Earning a master's in machine learning online can take anywhere from one to three years or more, depending on which program you choose. Full-time, two-year programs are the most common, but there are also accelerated full-time programs that last 15 to 18 months and part-time online master's degree programs that can take up to five years to complete.
Every school approaches this program differently, so be sure you understand the commitment you're making before you enroll in any machine learning master's program. The part-time, 45-credit machine learning MSCS program at Stanford University, for instance, takes three years minimum to complete, while students at UC Berkeley who can commit to three courses per semester can graduate in just 12 months.
Unfortunately, online master's degree programs typically cost about as much as on-campus programs—and sometimes a smidge more because of technology fees. Earning a master's in machine learning online from one of the best universities for computer science or engineering can cost quite a bit. An MSCS in Machine Learning from Columbia University will set you back about $67,000, while a MEM in Data & Machine Learning from Duke University comes with a $59,000 price tag.
There is, however, one exception, and that's Georgia Tech. In 2013, the school decided to price its online MSCS program much lower than its on-campus programs, which can cost anywhere from $30,000 to $60,000, depending on how quickly a student completes the required coursework. Students who take two classes per semester over five semesters pay just $6,600, while students who take one course per semester pay $8,500 for this degree. That's pretty amazing, considering that Georgia Tech is one of the top computer science schools in the United States.
Job titles related to machine learning include:
Machine learning is used in fields as diverse as finance and photography to streamline processes, reduce waste, and increase profits… and to make things more beautiful, create art, and even render one-of-a-kind human faces. There are now jobs for machine learning specialists in many different industries—not just tech—because more and more companies are buying into the value of applied artificial intelligence.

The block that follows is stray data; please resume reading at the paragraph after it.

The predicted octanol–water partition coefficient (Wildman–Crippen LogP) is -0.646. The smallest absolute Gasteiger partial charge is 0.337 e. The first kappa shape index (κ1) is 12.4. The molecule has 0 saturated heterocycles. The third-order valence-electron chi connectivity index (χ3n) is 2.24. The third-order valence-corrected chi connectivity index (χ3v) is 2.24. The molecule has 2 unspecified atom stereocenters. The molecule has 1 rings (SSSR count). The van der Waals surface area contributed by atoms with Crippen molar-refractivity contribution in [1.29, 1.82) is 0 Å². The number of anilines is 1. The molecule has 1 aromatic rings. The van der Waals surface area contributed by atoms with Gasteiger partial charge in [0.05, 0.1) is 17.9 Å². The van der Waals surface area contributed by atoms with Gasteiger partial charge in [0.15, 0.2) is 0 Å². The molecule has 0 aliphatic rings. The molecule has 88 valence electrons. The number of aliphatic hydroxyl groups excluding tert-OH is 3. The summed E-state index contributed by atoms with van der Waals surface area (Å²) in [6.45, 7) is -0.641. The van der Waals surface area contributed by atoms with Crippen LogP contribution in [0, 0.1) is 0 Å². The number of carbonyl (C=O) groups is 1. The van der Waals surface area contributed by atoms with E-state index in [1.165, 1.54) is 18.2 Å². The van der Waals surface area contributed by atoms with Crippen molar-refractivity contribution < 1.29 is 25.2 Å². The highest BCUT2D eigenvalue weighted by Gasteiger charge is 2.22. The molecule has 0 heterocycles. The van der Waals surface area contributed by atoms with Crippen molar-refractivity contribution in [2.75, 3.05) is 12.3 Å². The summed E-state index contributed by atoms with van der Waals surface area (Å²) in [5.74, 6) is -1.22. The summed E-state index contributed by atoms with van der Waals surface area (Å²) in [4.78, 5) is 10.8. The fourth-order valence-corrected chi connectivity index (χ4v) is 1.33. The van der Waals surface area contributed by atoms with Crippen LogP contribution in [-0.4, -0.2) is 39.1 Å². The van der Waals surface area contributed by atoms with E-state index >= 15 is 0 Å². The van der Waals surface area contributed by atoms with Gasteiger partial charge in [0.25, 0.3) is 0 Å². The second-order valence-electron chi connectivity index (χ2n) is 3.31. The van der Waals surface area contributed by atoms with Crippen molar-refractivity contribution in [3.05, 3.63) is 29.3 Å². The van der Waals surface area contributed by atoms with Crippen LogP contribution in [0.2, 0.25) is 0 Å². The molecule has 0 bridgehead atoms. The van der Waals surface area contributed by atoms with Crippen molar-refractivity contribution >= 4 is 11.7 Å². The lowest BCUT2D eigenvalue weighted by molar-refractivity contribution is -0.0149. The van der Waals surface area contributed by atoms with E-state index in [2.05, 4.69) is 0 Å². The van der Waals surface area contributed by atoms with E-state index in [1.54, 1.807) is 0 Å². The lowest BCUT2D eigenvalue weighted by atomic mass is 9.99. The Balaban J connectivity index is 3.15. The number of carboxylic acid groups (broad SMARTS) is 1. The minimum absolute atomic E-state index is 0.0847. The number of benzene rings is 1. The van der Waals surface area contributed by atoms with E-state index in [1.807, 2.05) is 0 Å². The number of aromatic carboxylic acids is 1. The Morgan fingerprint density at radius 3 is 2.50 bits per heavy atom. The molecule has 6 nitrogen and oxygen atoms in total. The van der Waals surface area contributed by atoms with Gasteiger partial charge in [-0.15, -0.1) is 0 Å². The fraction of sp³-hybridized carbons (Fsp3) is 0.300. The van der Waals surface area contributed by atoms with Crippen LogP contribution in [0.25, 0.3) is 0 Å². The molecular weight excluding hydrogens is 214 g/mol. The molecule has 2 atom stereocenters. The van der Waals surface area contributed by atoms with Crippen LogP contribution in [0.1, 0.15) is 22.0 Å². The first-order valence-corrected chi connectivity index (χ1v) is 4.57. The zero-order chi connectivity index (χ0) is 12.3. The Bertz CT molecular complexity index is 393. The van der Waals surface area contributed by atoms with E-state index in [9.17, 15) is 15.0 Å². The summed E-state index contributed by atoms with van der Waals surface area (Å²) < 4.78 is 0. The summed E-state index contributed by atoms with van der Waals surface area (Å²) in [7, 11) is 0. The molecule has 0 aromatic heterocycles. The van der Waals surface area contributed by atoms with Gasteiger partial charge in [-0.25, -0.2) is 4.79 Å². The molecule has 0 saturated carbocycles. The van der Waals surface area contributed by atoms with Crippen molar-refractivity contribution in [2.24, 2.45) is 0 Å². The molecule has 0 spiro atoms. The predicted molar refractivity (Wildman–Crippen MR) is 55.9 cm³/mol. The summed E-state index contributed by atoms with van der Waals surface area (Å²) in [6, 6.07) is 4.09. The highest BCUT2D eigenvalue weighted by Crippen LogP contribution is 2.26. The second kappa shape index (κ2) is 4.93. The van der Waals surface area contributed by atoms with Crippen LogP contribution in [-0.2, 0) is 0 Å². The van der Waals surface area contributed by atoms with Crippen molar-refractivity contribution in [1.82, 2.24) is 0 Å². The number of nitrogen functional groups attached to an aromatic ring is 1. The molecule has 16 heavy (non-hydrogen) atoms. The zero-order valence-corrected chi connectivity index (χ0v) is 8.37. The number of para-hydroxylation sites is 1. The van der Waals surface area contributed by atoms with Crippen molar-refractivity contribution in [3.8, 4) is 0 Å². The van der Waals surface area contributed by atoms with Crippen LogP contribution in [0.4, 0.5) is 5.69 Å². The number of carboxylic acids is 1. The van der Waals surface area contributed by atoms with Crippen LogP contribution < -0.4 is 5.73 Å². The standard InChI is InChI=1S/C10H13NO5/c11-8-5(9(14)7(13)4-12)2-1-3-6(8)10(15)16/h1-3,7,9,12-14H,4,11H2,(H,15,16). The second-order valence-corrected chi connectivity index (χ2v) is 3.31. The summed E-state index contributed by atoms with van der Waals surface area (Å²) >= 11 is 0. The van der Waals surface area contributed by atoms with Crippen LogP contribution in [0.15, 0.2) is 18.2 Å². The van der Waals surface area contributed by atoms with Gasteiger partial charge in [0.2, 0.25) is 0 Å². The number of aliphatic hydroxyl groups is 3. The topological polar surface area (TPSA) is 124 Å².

These jobs pay well. Entry-level positions in machine learning can pay above $75,000; having a master's degree in artificial intelligence correlates with an average salary of about $101,000. The average machine learning engineer earns $114,000, but you could earn a lot more. According to the Bureau of Labor Statistics, machine learning jobs pay about $123,000 on average, and the highest-paid in the field earn close to $200,000 annually.
Much of what you'll learn in an online machine learning master's program can be learned for free on sites like Coursera. Many people will tell you that it makes more sense to spend the two years you'd spend in a graduate program working on projects and creating a portfolio.
There are also plenty of people who believe that if you decide to pursue a machine learning master's, you're wasting your time and money if you choose an online program. Most online degree programs confer the same diplomas as on-campus programs, however, which means potential employers don't have to know you earned your master's in machine learning online. Then again, an online master's degree in machine learning can command just as much respect as one earned from a brick and mortar school—provided you choose a school with high admissions standards, higher expectations, and positive student outcomes.
Don't be tempted by lower-quality programs cropping up at no-name colleges, or boot camps and courses that claim they can turn anyone into a machine learning expert in just six weeks. They can't, which is something computer vision engineer Richmond Alake learned the hard way. He wrote an article about how his overconfidence led to challenges when he decided to transition into machine learning. This passage stands out: "Machine learning is no joke. Individuals have dedicated their lives to developing topics and corners within machine learning, so believe me when I tell you that you can't master or learn machine learning in three months. At best, you could be aware of some of the common concepts that are easily digestible within a small time frame."
If studying online will let you attend a better school with a more prestigious program, go for it. Your master's degree will open doors, and more importantly, give you a depth of knowledge that you won't be able to get anywhere else.